Q. I'm at my wits' end with toilet bowl cleaners. My toilet has light and dark stains in the bottom of the bowl, as well as up under the rim. I've tried the usual brands of toilet bowl cleaner, and none of them does anything to cut the stains. What's causing the stains? And what, if anything, can I do to get my toilet looking respectable? It's embarrassing, and I'm about ready to rip out the toilet and buy a new one. Help me please.
A. I know where you’re coming from. I remember years ago trying to restore a deeply stained toilet in the basement of a past house I owned. I have clear memories of wearing rubber gloves and goggles as I tried all the different cleaning products at the grocery store as well as every type of brush and scrubbing pad known to man.Photo/Tim CarterThe typical toilet bowl cleaners you get at the grocery store often don't have the power to rid a toilet of stains caused by hard water mineral deposits.
The good news is that I eventually succeeded, but only after I stepped back and thought about some of the things I had learned in my college chemistry and geology lab classes.
Based upon your description of the stains and your inability to make progress using ordinary cleaning products, I’m convinced you’re a victim of hard water and lime buildup. It’s very common in many areas of the U.S., especially where there are minerals in the water supply.
HARD WATER BUILDUP
If you have calcium, magnesium and a few other elements in your water, these can create multilayered deposits inside a toilet. Not only can these deposits be unsightly, but they can also undercut the performance of the toilet. If your toilet is like several I’ve had, you’ve also noticed that the flushing has become sluggish or not as powerful as it once was.
The ugly stains appear when dirt gets trapped in between layers of hard water deposits in the toilet. This is most common under the rim and along the sides of the toilet bowl above the water line. Each time you flush, these areas of the toilet get wet. When the water evaporates, it leaves behind an ultra-thin film of minerals. Dirt can easily attach itself to this coarse film. Then the next flush and mineral buildup locks in the stain. After thousands of flushes, you can have quite an ugly stain.
You can also get a lime layer buildup in the bottom of the toilet bowl that starts to block the siphon jet hole. It’s very important that this hole is wide open so that the maximum amount of water can enter the toilet bowl as fast as possible to initiate the flush. Water entering through the rim of the bowl can also be slowed by mineral deposits in the small holes under the rim.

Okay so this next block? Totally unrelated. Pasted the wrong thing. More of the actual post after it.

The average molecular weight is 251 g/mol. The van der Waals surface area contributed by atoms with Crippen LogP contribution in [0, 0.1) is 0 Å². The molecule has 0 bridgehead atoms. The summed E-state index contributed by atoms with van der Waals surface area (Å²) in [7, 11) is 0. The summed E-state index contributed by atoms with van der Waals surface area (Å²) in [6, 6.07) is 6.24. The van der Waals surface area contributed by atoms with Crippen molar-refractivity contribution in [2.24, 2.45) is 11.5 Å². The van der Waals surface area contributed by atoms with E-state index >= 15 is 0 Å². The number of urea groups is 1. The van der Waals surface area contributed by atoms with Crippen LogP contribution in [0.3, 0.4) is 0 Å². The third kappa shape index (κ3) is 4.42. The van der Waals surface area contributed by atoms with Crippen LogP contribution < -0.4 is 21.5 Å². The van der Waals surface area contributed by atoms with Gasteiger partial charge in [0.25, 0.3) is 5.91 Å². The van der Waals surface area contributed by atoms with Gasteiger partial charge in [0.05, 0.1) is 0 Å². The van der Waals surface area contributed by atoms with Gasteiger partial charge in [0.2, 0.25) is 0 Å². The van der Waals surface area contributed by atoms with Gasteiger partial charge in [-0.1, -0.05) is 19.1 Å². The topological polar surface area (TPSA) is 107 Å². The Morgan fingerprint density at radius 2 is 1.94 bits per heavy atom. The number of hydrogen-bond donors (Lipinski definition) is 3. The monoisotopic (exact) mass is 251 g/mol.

The best toilet bowl cleaner I’ve come across in these situations is muriatic acid. This is a very powerful chemical that should be used with great care and respect. The fumes are very nasty, and the acid can easily cause skin burns and ruin fabrics that it soaks into. However, when this acid contacts lime and other hard-water deposits, it rapidly dissolves them. Once the deposits have been removed, the toilet looks brand new.
I always start the cleaning project by using the standard toilet bowl cleaners to sanitize the bowl. Once this is complete, I rapidly pour 5 gallons of water into the bowl to simulate a flush. This leaves a small amount of water in the bottom of the bowl. Then I slowly pour about 12 ounces of muriatic acid into the bowl.
Be sure you have the bathroom well ventilated, preferably with a window open to exhaust the acid fumes. Wear tight-fitting goggles, rubber gloves, old clothes with long sleeves, etc. so that you have virtually no skin exposed. Carefully use a toilet brush to spread the acid solution under the rim of the bowl. Do this multiple times over a period of 30 minutes.
Let the acid solution work for up to an hour or two. If you have to leave the room always put the toilet lid down to prevent animals from getting into the acid solution. If children are in the house, never leave the toilet alone. Work until the job is finished.
The muriatic acid will absolutely remove the hard water deposits that are trapping the stains. The longer it soaks, the less you have to scrub. Never use a metal scraper, screwdriver or other tool to dislodge any deposits. The acid will do the work for you; it just may take awhile.
Avoid using any abrasive toilet bowl cleaners. These can scratch the smooth glazed surface of the china. If you take your time and slosh the acid around the bowl and twist the brush in all visible areas, the stains and deposits will disappear. Flush the toilet several times when you think you’re finished. Repeat the process if there are stubborn stains that didn’t come clean the first time using the industrial-strength toilet bowl cleaner.
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